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The RV Life and a Good Book

The RV Life and a Good Book

Those hazy, lazy, crazy days of summer memorialized in songs throughout the decade are the perfect time to relax, chill in the shade and read a book. Everyone has their own definition of what make a “good” summer read. It could be a mystery or thriller, a romance, or as Lin Manuel Miranda did one summer – an 800 page biography about Alexander Hamilton.

Finding that perfect spot on a beach, relaxing under the awning at the RV campground, turning pages on the picnic table at a park, or even reading wherever while the sun wanes as afternoon turns into evening can be a stress-free way to enjoy where you are at. No pressure to make the ferry or check off another local attraction. Just time to let your mind drift into the pages and let words on a page give you a new perspective.

With today’s technology, reading is a much easier task outdoors than it used to be. Tablets and computers eliminate the struggle with windy days, and the headache that comes with reading words from a printed page in the sun. Traditional books, however, still have their place – and for some people always will. Books are portable, do not need to have batteries charged or access to Wi-Fi. Whatever your preferred choice of reading medium is, finding a title, subject, and genre that interests you is always the first and only priority.

A summer book should spark your interest. It should be easy to read. It shouldn’t require a lot of effort to get through the pages. If it takes too much effort to read, it doesn’t meet the definition of a summer read. It could also be a book you’ve been wanting to read but haven’t had the time.

According to the experts, there are trends that are evident this year, based on the experiences of 2020. For example, the horror genre experienced popularity while people were isolated as the Corona Virus raged. Books involving murder were also popular last year and continue into this summer’s reading lists. Thrillers are a perennial favorite, too.

Here are some suggestions from online book sources about some of the new book choices:

  • ‘Malibu Rising’ is the latest book by bestselling author by Taylor Jenkins Reid. This book follows one night in the Rivas family and the events that transpire from an end-of-summer party that results in familial upheaval and a burned-out mansion.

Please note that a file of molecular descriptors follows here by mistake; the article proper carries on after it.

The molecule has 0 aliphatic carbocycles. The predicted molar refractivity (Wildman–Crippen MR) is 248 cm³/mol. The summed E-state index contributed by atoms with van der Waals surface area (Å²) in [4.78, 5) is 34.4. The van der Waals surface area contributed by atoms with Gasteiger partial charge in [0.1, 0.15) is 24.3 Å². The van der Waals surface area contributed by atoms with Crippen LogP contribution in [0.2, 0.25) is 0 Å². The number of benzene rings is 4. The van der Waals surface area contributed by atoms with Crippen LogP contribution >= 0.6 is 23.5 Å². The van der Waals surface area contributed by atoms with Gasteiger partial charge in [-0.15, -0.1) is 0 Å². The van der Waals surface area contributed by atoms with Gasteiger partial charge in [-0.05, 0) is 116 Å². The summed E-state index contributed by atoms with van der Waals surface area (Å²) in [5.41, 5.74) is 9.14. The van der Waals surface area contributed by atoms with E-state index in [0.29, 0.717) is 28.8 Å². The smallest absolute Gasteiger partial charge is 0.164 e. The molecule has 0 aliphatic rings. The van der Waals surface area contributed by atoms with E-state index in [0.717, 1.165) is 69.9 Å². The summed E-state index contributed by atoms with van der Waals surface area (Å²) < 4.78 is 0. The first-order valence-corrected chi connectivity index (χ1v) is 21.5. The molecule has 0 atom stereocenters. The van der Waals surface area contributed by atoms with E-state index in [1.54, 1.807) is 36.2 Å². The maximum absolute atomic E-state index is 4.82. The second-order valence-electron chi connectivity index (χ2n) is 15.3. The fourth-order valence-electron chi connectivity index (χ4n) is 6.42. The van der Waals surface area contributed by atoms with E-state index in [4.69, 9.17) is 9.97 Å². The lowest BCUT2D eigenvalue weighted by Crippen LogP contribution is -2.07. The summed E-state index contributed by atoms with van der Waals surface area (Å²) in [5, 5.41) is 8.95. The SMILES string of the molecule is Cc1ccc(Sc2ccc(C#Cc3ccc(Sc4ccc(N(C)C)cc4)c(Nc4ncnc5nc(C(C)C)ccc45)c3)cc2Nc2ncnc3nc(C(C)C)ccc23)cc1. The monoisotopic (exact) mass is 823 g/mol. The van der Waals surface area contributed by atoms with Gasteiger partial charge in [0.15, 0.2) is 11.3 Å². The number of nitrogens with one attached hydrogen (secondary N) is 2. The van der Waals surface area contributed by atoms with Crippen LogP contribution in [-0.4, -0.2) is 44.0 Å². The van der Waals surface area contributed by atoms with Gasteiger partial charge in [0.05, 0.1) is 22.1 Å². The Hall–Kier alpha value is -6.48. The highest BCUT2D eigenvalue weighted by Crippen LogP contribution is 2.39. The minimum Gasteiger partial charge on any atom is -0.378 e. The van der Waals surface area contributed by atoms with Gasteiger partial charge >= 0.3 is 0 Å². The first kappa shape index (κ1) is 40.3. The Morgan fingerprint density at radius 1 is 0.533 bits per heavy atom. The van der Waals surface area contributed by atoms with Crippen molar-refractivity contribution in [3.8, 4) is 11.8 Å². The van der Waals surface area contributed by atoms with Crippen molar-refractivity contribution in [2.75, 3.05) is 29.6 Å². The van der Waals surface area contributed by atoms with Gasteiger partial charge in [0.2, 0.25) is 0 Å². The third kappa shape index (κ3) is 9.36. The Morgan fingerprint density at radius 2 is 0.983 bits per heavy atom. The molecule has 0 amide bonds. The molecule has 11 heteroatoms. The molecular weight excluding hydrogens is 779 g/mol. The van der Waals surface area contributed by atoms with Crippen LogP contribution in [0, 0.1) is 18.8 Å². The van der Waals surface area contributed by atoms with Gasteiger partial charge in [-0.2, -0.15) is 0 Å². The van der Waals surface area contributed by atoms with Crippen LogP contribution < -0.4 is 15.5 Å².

• 'House of Sticks' by Ly Tran is a memoir that describes the author’s family’s journey from Vietnam to Queens when she was a child. The author’s family faced economic hardships and she herself weathered the challenges of fitting in at school and dealing with her father’s changing personality.
  • ‘One Last Stop by Casey McQuiston is a thriller with a paranormal twist. A 23-year-old new arrival to New York City meets a mysterious girl who has been stranded on the subway for decades. This author is known for her mastery of romantic comedies and use of humor.
  • 'Somebody’s Daughter' by Ashley C. Ford is another memoir that explores the author’s self0described “complicated” relationship with her mother and a father who is serving a jail sentence. The author’s quest for love leads to personal struggles and revelations about the circumstances that led to her father’s imprisonment.
  • 'The Other Black Girl' by Zakiya Dalila Harris is a mystery novel in which the main character, Nella Rogers, searches for answers into who is leaving cryptic messages at her desk in the fictional Wagner Books publishing house and why this is happening.
  • ‘The Maidens’ is a murder mystery by Alex Michaelides in which a therapist turned detective tries to solve the murder of a member of a secret women’s society at Cambridge University. Her efforts soon become obsession.
  • ‘Survive the Night’ by Riley Sager is the latest thriller by this author. A college student who is seeking a ride home from campus meets up with someone whom she begins to suspect may be the “Campus Killer” and the person responsible for the murder of her best friend.
  • We Are What We Eat: A Slow Food Manifesto is an analysis of the farm-to-table movement by renowned chef Alice Waters. This non-fiction book delves into fast food and how that has impacted food habits for many.
  • The Cult of We: We Work is the true tale of a Silicon Valley startup’s journey from implementation to implosion as told by reporters Eliot Brown and Maureen Farrell. It is an investigation piece with a note of caution for others about the perils of web-based start-ups.
  • A Walk in the Woods: Rediscovering America on the Appalachian Trail by Bill Bryson has been called both hilarious and heartwarming. This memoir chronicles Bryson’s adventures while hiking the Appalachian Trail.
  • Touching the Void is the true story by Joe Simpson that talks about his terrifying ordeal after falling off an ice ledge in the Andes and the emotional turmoil felt by his climbing partner who had to make the decision to cut the rope tethering the two. It is a story that is filled with the will to survive and the indisputable bonds of friendship.

While these are only suggestions from readers and reviewers, there is a plethora of books titles to choose from. You can even reread some of the classics you may have been forced to read in high school. Who knows? Your perspectives may have changed, and you might find yourself swept up by these well-read classics, such as The Great Gatsby, To Kill a Mockingbird, The Call of the Wild, among others.

Jun 21st 2021 Lois Tomaszewski

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